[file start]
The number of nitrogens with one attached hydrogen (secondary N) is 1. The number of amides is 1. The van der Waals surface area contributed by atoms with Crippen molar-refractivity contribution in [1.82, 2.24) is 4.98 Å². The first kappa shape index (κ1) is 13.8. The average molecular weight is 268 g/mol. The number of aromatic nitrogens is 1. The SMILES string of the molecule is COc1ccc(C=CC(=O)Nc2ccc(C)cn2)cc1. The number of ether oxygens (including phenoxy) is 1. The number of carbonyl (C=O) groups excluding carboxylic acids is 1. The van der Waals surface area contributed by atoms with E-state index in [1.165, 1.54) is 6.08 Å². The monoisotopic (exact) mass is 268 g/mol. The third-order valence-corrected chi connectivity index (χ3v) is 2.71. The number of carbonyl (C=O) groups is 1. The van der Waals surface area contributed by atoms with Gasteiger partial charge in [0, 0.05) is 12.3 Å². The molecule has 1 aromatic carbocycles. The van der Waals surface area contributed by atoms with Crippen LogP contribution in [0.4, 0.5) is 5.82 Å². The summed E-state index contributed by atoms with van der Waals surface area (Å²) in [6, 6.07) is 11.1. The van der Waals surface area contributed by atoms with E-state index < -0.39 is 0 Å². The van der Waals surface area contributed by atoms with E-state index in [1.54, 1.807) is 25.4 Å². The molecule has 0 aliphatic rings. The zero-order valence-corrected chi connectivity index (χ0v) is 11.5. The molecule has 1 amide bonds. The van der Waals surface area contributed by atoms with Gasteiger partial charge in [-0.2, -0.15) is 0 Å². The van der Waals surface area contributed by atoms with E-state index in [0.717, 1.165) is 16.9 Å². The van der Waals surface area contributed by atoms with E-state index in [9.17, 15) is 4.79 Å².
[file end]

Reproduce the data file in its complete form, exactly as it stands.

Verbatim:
The number of nitrogens with one attached hydrogen (secondary N) is 1. The number of amides is 1. The van der Waals surface area contributed by atoms with Crippen molar-refractivity contribution in [1.82, 2.24) is 4.98 Å². The first kappa shape index (κ1) is 13.8. The average molecular weight is 268 g/mol. The number of aromatic nitrogens is 1. The SMILES string of the molecule is COc1ccc(C=CC(=O)Nc2ccc(C)cn2)cc1. The number of ether oxygens (including phenoxy) is 1. The number of carbonyl (C=O) groups excluding carboxylic acids is 1. The van der Waals surface area contributed by atoms with E-state index in [1.165, 1.54) is 6.08 Å². The monoisotopic (exact) mass is 268 g/mol. The third-order valence-corrected chi connectivity index (χ3v) is 2.71. The number of carbonyl (C=O) groups is 1. The van der Waals surface area contributed by atoms with Gasteiger partial charge in [0, 0.05) is 12.3 Å². The molecule has 1 aromatic carbocycles. The van der Waals surface area contributed by atoms with Crippen LogP contribution in [0.4, 0.5) is 5.82 Å². The summed E-state index contributed by atoms with van der Waals surface area (Å²) in [6, 6.07) is 11.1. The van der Waals surface area contributed by atoms with E-state index < -0.39 is 0 Å². The van der Waals surface area contributed by atoms with E-state index in [1.54, 1.807) is 25.4 Å². The molecule has 0 aliphatic rings. The zero-order valence-corrected chi connectivity index (χ0v) is 11.5. The molecule has 1 amide bonds. The van der Waals surface area contributed by atoms with Gasteiger partial charge in [-0.2, -0.15) is 0 Å². The van der Waals surface area contributed by atoms with E-state index in [0.717, 1.165) is 16.9 Å². The van der Waals surface area contributed by atoms with E-state index in [9.17, 15) is 4.79 Å².